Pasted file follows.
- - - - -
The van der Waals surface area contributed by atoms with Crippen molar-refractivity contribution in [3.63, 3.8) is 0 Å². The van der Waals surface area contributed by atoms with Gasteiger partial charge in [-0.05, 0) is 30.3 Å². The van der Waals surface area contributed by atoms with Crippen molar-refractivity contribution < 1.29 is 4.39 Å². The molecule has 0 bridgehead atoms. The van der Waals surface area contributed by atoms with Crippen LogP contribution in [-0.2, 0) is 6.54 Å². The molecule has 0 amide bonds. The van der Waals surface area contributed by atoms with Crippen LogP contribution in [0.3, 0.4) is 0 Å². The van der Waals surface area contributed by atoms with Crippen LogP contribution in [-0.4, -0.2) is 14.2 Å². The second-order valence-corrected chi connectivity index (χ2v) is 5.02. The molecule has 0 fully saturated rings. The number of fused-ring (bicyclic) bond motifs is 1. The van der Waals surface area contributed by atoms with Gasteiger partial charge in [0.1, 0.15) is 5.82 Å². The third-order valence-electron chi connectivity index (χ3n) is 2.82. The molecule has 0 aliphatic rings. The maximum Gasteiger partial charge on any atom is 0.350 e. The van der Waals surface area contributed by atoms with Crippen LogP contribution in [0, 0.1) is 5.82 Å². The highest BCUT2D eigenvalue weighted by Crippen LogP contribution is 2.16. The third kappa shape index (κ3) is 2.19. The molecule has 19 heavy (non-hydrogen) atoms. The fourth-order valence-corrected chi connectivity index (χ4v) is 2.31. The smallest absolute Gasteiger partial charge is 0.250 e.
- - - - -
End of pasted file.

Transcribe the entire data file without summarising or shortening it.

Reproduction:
The van der Waals surface area contributed by atoms with Crippen molar-refractivity contribution in [3.63, 3.8) is 0 Å². The van der Waals surface area contributed by atoms with Gasteiger partial charge in [-0.05, 0) is 30.3 Å². The van der Waals surface area contributed by atoms with Crippen molar-refractivity contribution < 1.29 is 4.39 Å². The molecule has 0 bridgehead atoms. The van der Waals surface area contributed by atoms with Crippen LogP contribution in [-0.2, 0) is 6.54 Å². The molecule has 0 amide bonds. The van der Waals surface area contributed by atoms with Crippen LogP contribution in [0.3, 0.4) is 0 Å². The van der Waals surface area contributed by atoms with Crippen LogP contribution in [-0.4, -0.2) is 14.2 Å². The second-order valence-corrected chi connectivity index (χ2v) is 5.02. The molecule has 0 fully saturated rings. The number of fused-ring (bicyclic) bond motifs is 1. The van der Waals surface area contributed by atoms with Gasteiger partial charge in [0.1, 0.15) is 5.82 Å². The third-order valence-electron chi connectivity index (χ3n) is 2.82. The molecule has 0 aliphatic rings. The maximum Gasteiger partial charge on any atom is 0.350 e. The van der Waals surface area contributed by atoms with Crippen LogP contribution in [0, 0.1) is 5.82 Å². The highest BCUT2D eigenvalue weighted by Crippen LogP contribution is 2.16. The third kappa shape index (κ3) is 2.19. The molecule has 19 heavy (non-hydrogen) atoms. The fourth-order valence-corrected chi connectivity index (χ4v) is 2.31. The smallest absolute Gasteiger partial charge is 0.250 e.